Paleontologists have long believed that dinosaurs evolved from their early ancestors into the creatures we’re familiar with over the course of at least 10 million years. Now, a recent study suggests that this process may have occurred much faster than we thought—within a period of less than 5 million years.
The paper, published in the Proceedings of the National Academy of Sciences, illustrates how Randall Irmis of the Natural History Museum of Utah and his colleagues used radioactive dating to analyze the rocks found around some of the earliest fossils of these ancient relatives to the dinosaur. The dating put the sediments somewhere between 234 million and 236 million years old, which would make the fossils the same age.
The main differences between the dinosaurs and their predecessors were the dinosaurs' ball-and-socket hip joints and extra vertebrae at the end of their spines, which helped to strengthen their hips. Their early ancestors, which are part of the broad dinosauromorph group along with dinosaurs, have been dated by scientists before using a technique called biostratigraphy. The method employed in this most recent study is much more accurate, which is why the early dinosauromorphs have been found to live 5 to 10 million years earlier than paleontologists previously believed. These new findings suggest that the evolution of dinosaurs spanned a much shorter timeline.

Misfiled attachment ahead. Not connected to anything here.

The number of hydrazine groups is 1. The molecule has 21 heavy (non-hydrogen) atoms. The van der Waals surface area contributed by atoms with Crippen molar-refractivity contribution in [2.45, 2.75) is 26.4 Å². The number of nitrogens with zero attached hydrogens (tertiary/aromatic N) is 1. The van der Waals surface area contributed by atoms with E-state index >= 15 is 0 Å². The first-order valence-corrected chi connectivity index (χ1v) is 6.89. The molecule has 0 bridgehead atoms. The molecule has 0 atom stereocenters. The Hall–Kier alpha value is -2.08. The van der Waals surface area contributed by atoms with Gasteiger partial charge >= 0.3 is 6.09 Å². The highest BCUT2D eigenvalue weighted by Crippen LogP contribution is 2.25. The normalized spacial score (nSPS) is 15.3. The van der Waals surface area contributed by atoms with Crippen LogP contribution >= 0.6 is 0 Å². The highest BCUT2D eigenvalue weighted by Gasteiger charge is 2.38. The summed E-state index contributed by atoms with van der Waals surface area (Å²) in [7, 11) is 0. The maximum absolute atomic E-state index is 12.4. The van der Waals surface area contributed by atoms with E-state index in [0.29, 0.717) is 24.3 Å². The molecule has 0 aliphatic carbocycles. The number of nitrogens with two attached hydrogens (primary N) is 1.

According to the researchers, although the dinosaurs's emergence was rapid, their eventual domination over paleo-Earth progressed at a much slower pace. "You don't seem to see dinosaurs showing up and immediately taking over," Irmis told LiveScience. "It really emphasizes that there wasn't much special about the first dinosaurs. They were pretty similar to their early dinosauromorph relatives and probably doing very similar things." If that was indeed the case, a new question for scientists to explore would be what exactly caused the early dinosauromorphs to die out while dinosaurs grew stronger.